Philippine dollar reserves slipped at the end of May as the government paid its debt and the value of the central bank’s gold holdings declined.
Data released by the Bangko Sentral ng Pilipinas (BSP) on Wednesday showed the gross international reserves (GIR) slid by 0.5% to USD 101.3 billion (PHP 5.675 trillion) from April. Year on year, the reserves declined by 2.3%.
This was the lowest dollar reserve level since USD 98.22 billion in February.
“The month-on-month decrease in the GIR level reflected mainly the National Government’s (NG) net foreign currency withdrawals from its deposits with the BSP to settle its foreign currency debt obligations and pay for its various expenditures,” the central bank said in a statement.
Ample foreign exchange buffers protect the economy from market volatility and ensure the country can pay its debts in case of an economic downturn.
Based on BSP data, foreign currency deposits fell by 7% from a month earlier to $1.06 billion at end-May and by 49.5% from a year ago.
The central bank also attributed the lower reserves to the declining value of its gold holdings due to falling gold prices in the world market.
Gold reserves were valued at USD 10.2 billion, down by 0.4% from end-April but 12.9% higher than a year earlier.
The reserves were enough to cover about 5.9 times the country’s short-term external debt based on original maturity and 4.2 times based on residual maturity.
It was also equivalent to 7.6 months’ worth of imports of goods and payments of services and primary income, the BSP said.
“The latest GIR figure may be attributed to increased foreign exchange outflows due to debt servicing, and exchange rate depreciation that led to a decline in the value of foreign exchange reserves in dollar terms,” Robert Dan J. Roces, chief economist at Security Bank Corp. said in a Viber message.
Latest Treasury bureau data showed the government’s debt payments more than doubled to PHP 142.171 billion in March from a year earlier. Principal payments to foreign creditors reached PHP 81.273 billion, while interest paid on external debt was PHP 14.144 billion.
The BSP has “ample ammunition” to mitigate the volatility in the foreign exchange market, Domini S. Velasquez, chief economist at China Banking Corp. said in a Viber message.
“This is especially crucial given the possibility of another Fed rate hike which would narrow the BSP’s interest rate differential with the Fed to below 100 basis points (bps),” she added.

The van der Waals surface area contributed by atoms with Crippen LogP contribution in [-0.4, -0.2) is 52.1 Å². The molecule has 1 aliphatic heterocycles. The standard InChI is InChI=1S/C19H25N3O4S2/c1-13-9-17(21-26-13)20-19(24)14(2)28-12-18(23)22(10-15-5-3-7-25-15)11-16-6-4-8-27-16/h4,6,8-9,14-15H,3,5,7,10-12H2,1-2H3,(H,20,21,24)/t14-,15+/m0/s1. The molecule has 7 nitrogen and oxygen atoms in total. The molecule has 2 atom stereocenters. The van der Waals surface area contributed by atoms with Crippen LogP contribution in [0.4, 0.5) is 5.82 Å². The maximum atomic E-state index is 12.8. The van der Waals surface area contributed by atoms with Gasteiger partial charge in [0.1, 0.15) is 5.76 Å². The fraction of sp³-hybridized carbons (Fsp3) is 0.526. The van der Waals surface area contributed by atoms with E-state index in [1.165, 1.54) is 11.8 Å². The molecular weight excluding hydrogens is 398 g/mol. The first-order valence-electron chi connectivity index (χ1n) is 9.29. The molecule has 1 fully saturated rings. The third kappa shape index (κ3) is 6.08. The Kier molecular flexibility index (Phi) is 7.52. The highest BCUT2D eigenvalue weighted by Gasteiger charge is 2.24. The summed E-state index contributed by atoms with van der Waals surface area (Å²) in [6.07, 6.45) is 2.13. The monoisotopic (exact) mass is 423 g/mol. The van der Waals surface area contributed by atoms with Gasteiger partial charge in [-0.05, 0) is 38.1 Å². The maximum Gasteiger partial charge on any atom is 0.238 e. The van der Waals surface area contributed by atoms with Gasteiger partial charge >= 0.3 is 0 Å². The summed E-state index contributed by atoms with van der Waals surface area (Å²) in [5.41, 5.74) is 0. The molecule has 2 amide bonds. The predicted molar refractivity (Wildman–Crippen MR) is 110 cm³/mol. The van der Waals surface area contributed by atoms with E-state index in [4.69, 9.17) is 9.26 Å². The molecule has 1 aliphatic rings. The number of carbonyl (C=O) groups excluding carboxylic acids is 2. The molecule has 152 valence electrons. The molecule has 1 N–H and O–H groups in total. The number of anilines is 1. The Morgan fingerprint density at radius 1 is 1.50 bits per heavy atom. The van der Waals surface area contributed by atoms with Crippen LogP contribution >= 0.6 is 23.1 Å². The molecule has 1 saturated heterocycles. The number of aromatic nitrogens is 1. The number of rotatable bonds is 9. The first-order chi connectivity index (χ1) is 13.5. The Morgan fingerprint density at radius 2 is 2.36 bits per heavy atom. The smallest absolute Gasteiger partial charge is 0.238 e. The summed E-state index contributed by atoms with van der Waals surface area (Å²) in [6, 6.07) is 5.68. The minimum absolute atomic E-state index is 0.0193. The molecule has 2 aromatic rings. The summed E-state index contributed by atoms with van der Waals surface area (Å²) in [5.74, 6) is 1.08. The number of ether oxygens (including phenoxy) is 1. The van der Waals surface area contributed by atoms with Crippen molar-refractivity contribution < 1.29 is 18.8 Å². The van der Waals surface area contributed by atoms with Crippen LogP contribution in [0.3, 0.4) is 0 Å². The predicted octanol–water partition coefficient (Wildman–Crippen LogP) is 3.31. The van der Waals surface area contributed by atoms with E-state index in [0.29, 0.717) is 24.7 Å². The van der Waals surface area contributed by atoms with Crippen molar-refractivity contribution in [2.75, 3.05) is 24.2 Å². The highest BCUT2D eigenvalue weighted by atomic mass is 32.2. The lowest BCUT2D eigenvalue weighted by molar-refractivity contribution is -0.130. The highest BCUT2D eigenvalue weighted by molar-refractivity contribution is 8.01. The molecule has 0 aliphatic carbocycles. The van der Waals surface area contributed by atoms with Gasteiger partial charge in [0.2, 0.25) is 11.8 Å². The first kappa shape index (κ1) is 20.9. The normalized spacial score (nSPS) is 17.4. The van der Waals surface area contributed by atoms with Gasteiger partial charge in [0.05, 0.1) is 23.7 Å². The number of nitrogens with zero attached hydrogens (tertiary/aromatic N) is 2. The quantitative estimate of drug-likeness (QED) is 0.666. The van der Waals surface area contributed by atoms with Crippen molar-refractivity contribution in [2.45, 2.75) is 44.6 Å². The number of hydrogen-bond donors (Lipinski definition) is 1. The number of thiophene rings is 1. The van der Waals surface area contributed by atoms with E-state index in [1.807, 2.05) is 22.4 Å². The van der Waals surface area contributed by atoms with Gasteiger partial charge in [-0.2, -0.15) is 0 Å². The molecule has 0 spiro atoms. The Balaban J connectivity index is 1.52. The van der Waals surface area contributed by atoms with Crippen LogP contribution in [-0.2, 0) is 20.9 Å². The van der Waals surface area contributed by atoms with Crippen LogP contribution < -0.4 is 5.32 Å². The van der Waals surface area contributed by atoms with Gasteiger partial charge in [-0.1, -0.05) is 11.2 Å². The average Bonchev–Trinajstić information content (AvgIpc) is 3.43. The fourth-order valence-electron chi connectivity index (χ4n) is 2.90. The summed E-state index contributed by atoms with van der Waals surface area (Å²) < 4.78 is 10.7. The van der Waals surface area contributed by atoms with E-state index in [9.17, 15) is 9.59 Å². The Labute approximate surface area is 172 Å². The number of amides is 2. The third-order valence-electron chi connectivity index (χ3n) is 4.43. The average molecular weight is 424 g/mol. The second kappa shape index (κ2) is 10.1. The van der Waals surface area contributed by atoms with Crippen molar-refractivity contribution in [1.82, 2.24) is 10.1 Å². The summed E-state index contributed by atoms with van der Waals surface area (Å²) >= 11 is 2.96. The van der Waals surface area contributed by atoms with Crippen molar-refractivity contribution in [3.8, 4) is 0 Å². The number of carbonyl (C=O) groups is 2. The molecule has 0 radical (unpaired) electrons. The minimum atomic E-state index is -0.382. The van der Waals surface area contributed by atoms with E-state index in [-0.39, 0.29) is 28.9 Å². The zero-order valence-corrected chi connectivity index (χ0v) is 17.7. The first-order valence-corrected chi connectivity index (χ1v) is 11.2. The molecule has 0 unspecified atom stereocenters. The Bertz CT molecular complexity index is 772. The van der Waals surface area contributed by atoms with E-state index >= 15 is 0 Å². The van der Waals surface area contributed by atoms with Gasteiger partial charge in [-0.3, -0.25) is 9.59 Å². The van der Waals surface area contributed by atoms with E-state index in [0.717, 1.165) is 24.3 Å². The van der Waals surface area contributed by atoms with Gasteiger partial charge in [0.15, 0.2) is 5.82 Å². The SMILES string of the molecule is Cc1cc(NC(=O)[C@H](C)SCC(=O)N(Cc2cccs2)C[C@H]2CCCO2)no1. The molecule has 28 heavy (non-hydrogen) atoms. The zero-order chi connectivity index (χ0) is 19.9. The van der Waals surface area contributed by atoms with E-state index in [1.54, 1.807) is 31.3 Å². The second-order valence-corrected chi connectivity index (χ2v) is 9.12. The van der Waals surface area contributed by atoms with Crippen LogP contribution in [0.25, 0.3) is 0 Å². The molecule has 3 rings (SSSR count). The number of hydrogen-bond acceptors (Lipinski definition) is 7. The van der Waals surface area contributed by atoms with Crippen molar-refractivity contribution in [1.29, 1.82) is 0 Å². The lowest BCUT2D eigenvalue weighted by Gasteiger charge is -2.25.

The US central bank has raised borrowing costs by 500 bps since March last year, bringing the Fed fund rate to 5-5.25%. It will meet on June 13-14 to discuss policy.
The Philippine central bank paused its aggressive policy tightening campaign last month. The Monetary Board has raised key rates by 425 bps to 6.25% and is set to meet on June 22.
“Holding this level of reserves should allay outsized concerns about currency stability and in turn help keep the peso stable,” Nicholas Antonio T. Mapa, senior economist at ING Bank N.V. Manila, said in a Viber message.
The peso weakened by 1.37% or 77 centavos to PHP 56.15 on May 31 from its April 28 close. On Wednesday, the currency closed at PHP 56.098 a dollar, up by 12.20 centavos from Tuesday’s close.
Net international reserves declined by 0.4% to $101.3 billion at the end of May from a month earlier, the BSP said.
Net international reserves are the difference between the central bank’s reserve assets and reserve liabilities such as short-term foreign debt, and credit and loans from the International Monetary Fund (IMF).
The central bank’s foreign investments reached USD 85.42 billion, 0.4% lower than April and 2.9% down from a year earlier.
The country’s reserve position in the IMF fell by 1.5% to USD 797.3 million from April but rose by 3.8% from a year ago.
Special drawing rights — the amount the country can tap from the IMF — stood at USD 3.81 billion, 0.3% higher than a month ago and 0.5% more year on year.
Dollar reserves remained at a comfortable level, Mr. Roces said. “The Philippines is expected to continue to attract foreign investment and remittances, which should help to boost foreign exchange inflows and support the gross international reserves.”
But sluggish global growth could weaken global trade and investment, and in turn hurt the Philippines’ dollar inflows, he added.
Ms. Velasquez said a comfortable dollar buffer could cover the country’s debt and help keep its sovereign credit rating.
The BSP expects dollar reserves to hit USD 100 billion by yearend. — Keisha B. Ta-asan, Reporter